Politics

Russiagate Bloggers

by Morgan W.

So, you want more information about Russiagate, right? We at DGB are also addicted to this story, and not ashamed to indulge.

It’s easy for information to get buried in the frenetic news cycle scrambling to cover all the crazy of this administration, so some of us turn to independent journalists and contributors to supplement our usual Amazon Washington Post and Failing New York Times articles with juicy conspiracies.

The “news before the news” happens on Twitter, so we’ve compiled some relevant accounts for you to follow.

 

For a legal take, follow Seth Abramson @SethAbramson. His threads can be long and fairly complex, but he breaks down the information well, and is generally considered to be reliable. Abramson is a poet, professor, and former attorney.

 

Bill Palmer @PalmerReport has had some high-profile shares, leading to debate over the veracity of his claims. His website is well-staffed, mysterious, and increasingly popular. http://www.palmerreport.com/

 

If you like a generous splash of Crazy with your Trump hate, follow Louise Mensch @LouiseMensch. She’s a novelist and former Member of British Parliament, who now publishes mainly on her blog https://patribotics.blog/. Confirmation bias will help you validate her reporting if you decide to go in this direction. Grain of salt and all that.

 

If you find Louise is too “hysterical”, follow Claude Taylor @TrueFactsStated for the exact same conspiracies delivered to you by a safer, more male narrator. Taylor is a contributor to both Patribotics and Palmer Report and apparently worked with the Clintons once upon a time.

 

We find John Schindler @20committee is a good middle ground between conspiracy and facts. He touts an impressive intelligence community history, including with the NSA. https://20committee.com/

 

Other interesting posters to follow include

@Khanoisseur

@RVAwonk

@TheRickWilson

@sarahkendzior

 

Infighting between accounts is fairly common and can be distracting, with various attempts to discredit other accounts’ tweets/careers/patriotism/character. Please keep in mind that verified accounts (with a blue check mark) do not indicate that Twitter endorses the content of their tweets, just that the person is who they claim to be. People using Twitter can still spread false information and DGB doesn’t take a position on the credulity of any of these sources. We recommend you consume all media judiciously. There’s a line between Trump hate dance parties and actual news, but it’s blurry these days. If you try on enough tin foil hats, a few are bound to fit, but don’t get too carried away.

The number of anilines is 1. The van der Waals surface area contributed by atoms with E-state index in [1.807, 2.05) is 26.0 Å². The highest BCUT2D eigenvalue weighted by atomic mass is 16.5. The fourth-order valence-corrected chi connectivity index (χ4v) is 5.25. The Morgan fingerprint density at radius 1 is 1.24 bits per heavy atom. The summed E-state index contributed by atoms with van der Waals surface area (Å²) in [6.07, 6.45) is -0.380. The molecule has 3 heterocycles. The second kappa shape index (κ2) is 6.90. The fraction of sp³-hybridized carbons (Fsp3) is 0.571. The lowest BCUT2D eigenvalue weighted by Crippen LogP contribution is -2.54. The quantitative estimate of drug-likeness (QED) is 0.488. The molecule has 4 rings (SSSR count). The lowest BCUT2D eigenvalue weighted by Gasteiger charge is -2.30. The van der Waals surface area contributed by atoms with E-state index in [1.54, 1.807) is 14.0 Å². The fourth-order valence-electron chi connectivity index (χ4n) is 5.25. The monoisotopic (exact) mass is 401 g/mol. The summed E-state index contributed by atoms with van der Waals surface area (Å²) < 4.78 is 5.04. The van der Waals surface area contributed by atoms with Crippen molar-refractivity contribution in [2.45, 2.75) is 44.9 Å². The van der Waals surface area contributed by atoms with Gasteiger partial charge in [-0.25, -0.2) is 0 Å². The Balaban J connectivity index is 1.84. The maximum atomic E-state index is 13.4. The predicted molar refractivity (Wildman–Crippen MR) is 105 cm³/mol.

Enough Already

It’s been 100 days and some change since Donald J. Trump took office and what a ride it’s been, huh? WeeeeEEEEEeeeee--what part of the rickety rollercoaster will we experience today?! As if the constant anxiety due to national security secrets being leaked, underqualified dolts being appointed, and foreign dignitaries being manhandled is not enough for our worn nerves to bear, some on the Left have taken it upon themselves to call for “empathy” and “understanding” for those that voted for and created this (totally foreseeable and completely predictable) mess. Tell me if you’ve heard or read something like this:

“We need to have empathy for people that voted for Trump, they’ve been forgotten and ignored!”

It’s almost like when you eschew and devalue education you are easily conned by fraudsters that shill empty promises and outright lies. Weird. Anyway, here’s why if you are saying things like that you need to stop, and if you are thinking they are right you also need to stop:

 

  1. It’s presumptive. Telling people that they need to have empathy assumes that they don’t have it in the first place. I can feel really, really bad for someone and understand where they are coming from, while also finding them to be 100 percent wrong. So wrong and misguided that they are destructive. Being willfully ignorant and messing up your own life is one thing, messing up the lives of 320 million American people (or really even one or two people) is not ok and never will be.

  2. It’s tone-policing. Anger is an entirely appropriate response when lives and well being are threatened. Especially when it’s your own that is at stake.

  3. It’s inaccurate, revisionist history. White working class people in America have never been ignored or forgotten. Social service programs were created in order to help them. Republican and Democratic campaigns have targeted them in every election since the parties’ inceptions.  

 

Consider this post a demand for accountability. For ownership. Let’s stop infantilizing an entire class of people and start asking that they do better. For themselves and for all of us.